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What Is Worm Tea?

Worm tea is made from processed worm casings.
Worm castings are put into a bucket of water to begin making worm tea.
Worm tea is non-toxic and safe to use around children.
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  • Written By: Mary McMahon
  • Edited By: Nancy Fann-Im
  • Images By: Dusty Cline, Sacratomato_Hr, Sneksy13
  • Last Modified Date: 14 November 2014
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Worm tea is fertilizer made by soaking worm castings in water to extract the valuable nutrients inside. Gardeners who practice vermicomposting can make their own, while others can order castings or prepared tea from gardening stores. This fertilizer can be used on indoor and outdoor plants and is typically low-odor as well as nontoxic. This makes it safe to use on cut flowers and food plants, as well as plants that pets and children may handle.

Gardeners start a batch of worm tea by adding castings to a bucket of water. Some gardeners add molasses to encourage beneficial bacteria, and they may also aerate the mixture. This discourages the growth of harmful, and smelly, anaerobic bacteria. After around 24 hours, the tea should be ready for use. The mixture is typically dark, with minimal smell. It contains a number of essential plant nutrients and minerals, and should be diluted for best effect.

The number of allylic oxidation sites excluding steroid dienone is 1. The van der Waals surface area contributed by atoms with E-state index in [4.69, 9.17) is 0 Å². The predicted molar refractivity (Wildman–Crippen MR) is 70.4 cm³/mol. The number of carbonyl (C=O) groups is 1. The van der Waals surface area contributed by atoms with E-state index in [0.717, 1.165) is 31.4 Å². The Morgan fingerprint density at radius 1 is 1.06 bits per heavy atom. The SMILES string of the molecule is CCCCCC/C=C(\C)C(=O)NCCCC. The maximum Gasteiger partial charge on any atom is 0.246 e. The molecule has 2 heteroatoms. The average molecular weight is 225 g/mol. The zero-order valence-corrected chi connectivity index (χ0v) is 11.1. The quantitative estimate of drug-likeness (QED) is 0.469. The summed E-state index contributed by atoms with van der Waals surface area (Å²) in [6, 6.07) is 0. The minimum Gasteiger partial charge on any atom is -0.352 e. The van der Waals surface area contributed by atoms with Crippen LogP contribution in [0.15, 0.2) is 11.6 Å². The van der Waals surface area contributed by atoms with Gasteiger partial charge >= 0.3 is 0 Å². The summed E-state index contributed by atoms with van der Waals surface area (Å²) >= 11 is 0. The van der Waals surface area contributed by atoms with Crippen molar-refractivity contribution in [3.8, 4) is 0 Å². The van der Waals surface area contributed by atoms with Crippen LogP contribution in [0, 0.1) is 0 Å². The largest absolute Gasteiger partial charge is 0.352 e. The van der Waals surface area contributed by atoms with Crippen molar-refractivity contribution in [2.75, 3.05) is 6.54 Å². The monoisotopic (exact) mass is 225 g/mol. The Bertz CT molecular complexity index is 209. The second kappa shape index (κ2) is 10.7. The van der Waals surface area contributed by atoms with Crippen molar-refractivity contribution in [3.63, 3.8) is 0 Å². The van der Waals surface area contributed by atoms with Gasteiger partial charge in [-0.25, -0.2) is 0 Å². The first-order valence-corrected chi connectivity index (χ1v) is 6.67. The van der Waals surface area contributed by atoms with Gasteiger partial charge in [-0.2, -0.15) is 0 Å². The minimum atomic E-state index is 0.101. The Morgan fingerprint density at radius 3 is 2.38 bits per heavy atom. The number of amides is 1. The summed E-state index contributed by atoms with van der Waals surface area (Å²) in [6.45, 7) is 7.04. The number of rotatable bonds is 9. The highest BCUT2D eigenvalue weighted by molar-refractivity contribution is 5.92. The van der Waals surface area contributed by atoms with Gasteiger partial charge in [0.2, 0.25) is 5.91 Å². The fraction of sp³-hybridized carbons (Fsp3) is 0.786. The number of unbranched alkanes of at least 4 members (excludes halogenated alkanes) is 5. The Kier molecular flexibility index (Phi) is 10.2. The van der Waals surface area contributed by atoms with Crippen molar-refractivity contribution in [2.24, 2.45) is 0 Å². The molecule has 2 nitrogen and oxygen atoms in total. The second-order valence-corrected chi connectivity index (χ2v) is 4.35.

To apply worm tea, gardeners can spray or sprinkle it on their crops; one option is to fit a sprayer onto a hose, allowing the water flowing through the hose to dilute the pure fluid. It can be applied at any time to a variety of crops. One side benefit of worm tea is that it tends to discourage small insects, and will keep plants healthier. Gardeners should use it quickly, as it will lose potency with time.

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It is important to make worm tea from completely processed worm casings. The fluid draining from a vermicomposting pile is leachate, not tea. While it can have some beneficial nutrients, it may also contain raw materials and harmful bacteria, and is not suitable for applying to the garden. Gardeners can maintain two compost piles to have one fully finished and worked pile available for use at all times; as they deplete the first pile, they can switch to the second pile and start adding new material to the first pile.

With houseplants, worm tea can add luster to leaves and promote healthy, vigorous growth. The low odor is helpful for enclosed environments, and diluted worm tea is unlikely to cause fertilizer burn. It will also be safe for pets like cats and dogs who may explore houseplants out of curiosity and could become ill from chemical fertilizers. The castings and sediment left over after making a batch of worm tea can be returned to the compost pile or applied directly to the garden to add body and loft to the soil.

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